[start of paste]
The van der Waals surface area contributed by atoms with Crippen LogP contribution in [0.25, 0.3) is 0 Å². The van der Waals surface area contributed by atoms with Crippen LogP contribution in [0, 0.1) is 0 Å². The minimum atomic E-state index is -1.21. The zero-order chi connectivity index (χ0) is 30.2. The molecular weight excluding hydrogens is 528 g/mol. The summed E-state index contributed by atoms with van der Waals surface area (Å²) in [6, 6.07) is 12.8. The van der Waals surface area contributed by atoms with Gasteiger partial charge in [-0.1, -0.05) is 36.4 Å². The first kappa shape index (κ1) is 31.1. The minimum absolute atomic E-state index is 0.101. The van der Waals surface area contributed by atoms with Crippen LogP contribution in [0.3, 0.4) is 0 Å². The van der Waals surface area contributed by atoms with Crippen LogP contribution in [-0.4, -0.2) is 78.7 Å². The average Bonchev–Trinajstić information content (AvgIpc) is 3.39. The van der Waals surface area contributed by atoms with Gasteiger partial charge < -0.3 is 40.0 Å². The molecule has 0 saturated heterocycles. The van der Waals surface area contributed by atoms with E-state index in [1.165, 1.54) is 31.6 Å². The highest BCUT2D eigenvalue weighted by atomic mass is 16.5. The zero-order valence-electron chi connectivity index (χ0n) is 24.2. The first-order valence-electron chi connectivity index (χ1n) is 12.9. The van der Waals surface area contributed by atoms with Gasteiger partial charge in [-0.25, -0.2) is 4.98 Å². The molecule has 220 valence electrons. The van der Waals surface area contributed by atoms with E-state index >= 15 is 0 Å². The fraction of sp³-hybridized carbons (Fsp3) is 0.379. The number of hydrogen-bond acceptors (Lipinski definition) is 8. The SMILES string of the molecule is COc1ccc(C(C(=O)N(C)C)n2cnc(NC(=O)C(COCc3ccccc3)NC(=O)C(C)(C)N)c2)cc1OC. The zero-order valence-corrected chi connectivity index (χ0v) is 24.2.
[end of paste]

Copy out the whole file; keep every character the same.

The van der Waals surface area contributed by atoms with Crippen LogP contribution in [0.25, 0.3) is 0 Å². The van der Waals surface area contributed by atoms with Crippen LogP contribution in [0, 0.1) is 0 Å². The minimum atomic E-state index is -1.21. The zero-order chi connectivity index (χ0) is 30.2. The molecular weight excluding hydrogens is 528 g/mol. The summed E-state index contributed by atoms with van der Waals surface area (Å²) in [6, 6.07) is 12.8. The van der Waals surface area contributed by atoms with Gasteiger partial charge in [-0.1, -0.05) is 36.4 Å². The first kappa shape index (κ1) is 31.1. The minimum absolute atomic E-state index is 0.101. The van der Waals surface area contributed by atoms with Crippen LogP contribution in [0.3, 0.4) is 0 Å². The van der Waals surface area contributed by atoms with Crippen LogP contribution in [-0.4, -0.2) is 78.7 Å². The average Bonchev–Trinajstić information content (AvgIpc) is 3.39. The van der Waals surface area contributed by atoms with Gasteiger partial charge < -0.3 is 40.0 Å². The molecule has 0 saturated heterocycles. The van der Waals surface area contributed by atoms with E-state index in [1.165, 1.54) is 31.6 Å². The highest BCUT2D eigenvalue weighted by atomic mass is 16.5. The zero-order valence-electron chi connectivity index (χ0n) is 24.2. The first-order valence-electron chi connectivity index (χ1n) is 12.9. The van der Waals surface area contributed by atoms with Gasteiger partial charge in [-0.25, -0.2) is 4.98 Å². The molecule has 220 valence electrons. The van der Waals surface area contributed by atoms with E-state index >= 15 is 0 Å². The fraction of sp³-hybridized carbons (Fsp3) is 0.379. The number of hydrogen-bond acceptors (Lipinski definition) is 8. The SMILES string of the molecule is COc1ccc(C(C(=O)N(C)C)n2cnc(NC(=O)C(COCc3ccccc3)NC(=O)C(C)(C)N)c2)cc1OC. The zero-order valence-corrected chi connectivity index (χ0v) is 24.2.